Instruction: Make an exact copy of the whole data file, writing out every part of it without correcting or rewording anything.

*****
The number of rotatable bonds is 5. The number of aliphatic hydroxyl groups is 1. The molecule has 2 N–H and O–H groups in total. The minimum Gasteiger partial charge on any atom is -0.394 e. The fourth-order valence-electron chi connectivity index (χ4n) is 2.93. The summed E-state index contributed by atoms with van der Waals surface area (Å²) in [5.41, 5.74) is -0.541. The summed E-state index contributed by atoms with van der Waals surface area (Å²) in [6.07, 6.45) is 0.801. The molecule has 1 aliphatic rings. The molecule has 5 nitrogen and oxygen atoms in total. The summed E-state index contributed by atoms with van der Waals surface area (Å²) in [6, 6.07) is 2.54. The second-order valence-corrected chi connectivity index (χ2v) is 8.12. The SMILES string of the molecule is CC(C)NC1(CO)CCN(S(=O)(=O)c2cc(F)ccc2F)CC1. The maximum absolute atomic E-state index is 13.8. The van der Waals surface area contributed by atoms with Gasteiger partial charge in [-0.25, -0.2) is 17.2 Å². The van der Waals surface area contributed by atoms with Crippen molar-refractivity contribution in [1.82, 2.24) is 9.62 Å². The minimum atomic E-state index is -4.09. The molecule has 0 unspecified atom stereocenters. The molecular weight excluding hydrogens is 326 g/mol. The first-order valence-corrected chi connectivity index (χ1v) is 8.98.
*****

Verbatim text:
The number of rotatable bonds is 5. The number of aliphatic hydroxyl groups is 1. The molecule has 2 N–H and O–H groups in total. The minimum Gasteiger partial charge on any atom is -0.394 e. The fourth-order valence-electron chi connectivity index (χ4n) is 2.93. The summed E-state index contributed by atoms with van der Waals surface area (Å²) in [5.41, 5.74) is -0.541. The summed E-state index contributed by atoms with van der Waals surface area (Å²) in [6.07, 6.45) is 0.801. The molecule has 1 aliphatic rings. The molecule has 5 nitrogen and oxygen atoms in total. The summed E-state index contributed by atoms with van der Waals surface area (Å²) in [6, 6.07) is 2.54. The second-order valence-corrected chi connectivity index (χ2v) is 8.12. The SMILES string of the molecule is CC(C)NC1(CO)CCN(S(=O)(=O)c2cc(F)ccc2F)CC1. The maximum absolute atomic E-state index is 13.8. The van der Waals surface area contributed by atoms with Gasteiger partial charge in [-0.25, -0.2) is 17.2 Å². The van der Waals surface area contributed by atoms with Crippen molar-refractivity contribution in [1.82, 2.24) is 9.62 Å². The minimum atomic E-state index is -4.09. The molecule has 0 unspecified atom stereocenters. The molecular weight excluding hydrogens is 326 g/mol. The first-order valence-corrected chi connectivity index (χ1v) is 8.98.